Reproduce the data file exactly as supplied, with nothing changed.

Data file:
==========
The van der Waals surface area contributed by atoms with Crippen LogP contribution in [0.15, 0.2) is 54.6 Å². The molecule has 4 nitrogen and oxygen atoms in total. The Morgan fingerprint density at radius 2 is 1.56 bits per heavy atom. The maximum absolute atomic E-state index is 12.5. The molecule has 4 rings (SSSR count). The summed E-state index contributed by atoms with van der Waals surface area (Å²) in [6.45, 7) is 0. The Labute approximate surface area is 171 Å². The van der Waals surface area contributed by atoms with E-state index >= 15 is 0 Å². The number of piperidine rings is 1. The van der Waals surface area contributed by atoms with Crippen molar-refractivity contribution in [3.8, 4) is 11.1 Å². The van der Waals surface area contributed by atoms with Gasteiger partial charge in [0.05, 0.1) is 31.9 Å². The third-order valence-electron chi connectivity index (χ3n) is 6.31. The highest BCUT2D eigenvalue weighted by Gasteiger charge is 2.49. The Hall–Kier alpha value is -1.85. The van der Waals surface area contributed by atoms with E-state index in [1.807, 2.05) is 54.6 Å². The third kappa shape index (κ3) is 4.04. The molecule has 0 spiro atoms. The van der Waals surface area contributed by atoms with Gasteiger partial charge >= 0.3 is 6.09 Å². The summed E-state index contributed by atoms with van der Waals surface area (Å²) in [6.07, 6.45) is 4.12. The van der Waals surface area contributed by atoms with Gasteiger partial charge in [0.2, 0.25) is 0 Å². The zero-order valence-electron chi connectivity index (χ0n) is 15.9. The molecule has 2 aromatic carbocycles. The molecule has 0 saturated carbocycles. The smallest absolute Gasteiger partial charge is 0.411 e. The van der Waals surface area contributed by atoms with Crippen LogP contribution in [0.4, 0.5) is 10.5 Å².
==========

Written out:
The van der Waals surface area contributed by atoms with Crippen LogP contribution in [0.15, 0.2) is 54.6 Å². The molecule has 4 nitrogen and oxygen atoms in total. The Morgan fingerprint density at radius 2 is 1.56 bits per heavy atom. The maximum absolute atomic E-state index is 12.5. The molecule has 4 rings (SSSR count). The summed E-state index contributed by atoms with van der Waals surface area (Å²) in [6.45, 7) is 0. The Labute approximate surface area is 171 Å². The van der Waals surface area contributed by atoms with E-state index >= 15 is 0 Å². The number of piperidine rings is 1. The van der Waals surface area contributed by atoms with Crippen molar-refractivity contribution in [3.8, 4) is 11.1 Å². The van der Waals surface area contributed by atoms with Gasteiger partial charge in [0.05, 0.1) is 31.9 Å². The third-order valence-electron chi connectivity index (χ3n) is 6.31. The highest BCUT2D eigenvalue weighted by Gasteiger charge is 2.49. The Hall–Kier alpha value is -1.85. The van der Waals surface area contributed by atoms with E-state index in [1.807, 2.05) is 54.6 Å². The third kappa shape index (κ3) is 4.04. The molecule has 0 spiro atoms. The van der Waals surface area contributed by atoms with Gasteiger partial charge >= 0.3 is 6.09 Å². The summed E-state index contributed by atoms with van der Waals surface area (Å²) in [6.07, 6.45) is 4.12. The van der Waals surface area contributed by atoms with Gasteiger partial charge in [0.2, 0.25) is 0 Å². The zero-order valence-electron chi connectivity index (χ0n) is 15.9. The molecule has 2 aromatic carbocycles. The molecule has 0 saturated carbocycles. The smallest absolute Gasteiger partial charge is 0.411 e. The van der Waals surface area contributed by atoms with Crippen LogP contribution in [0.4, 0.5) is 10.5 Å².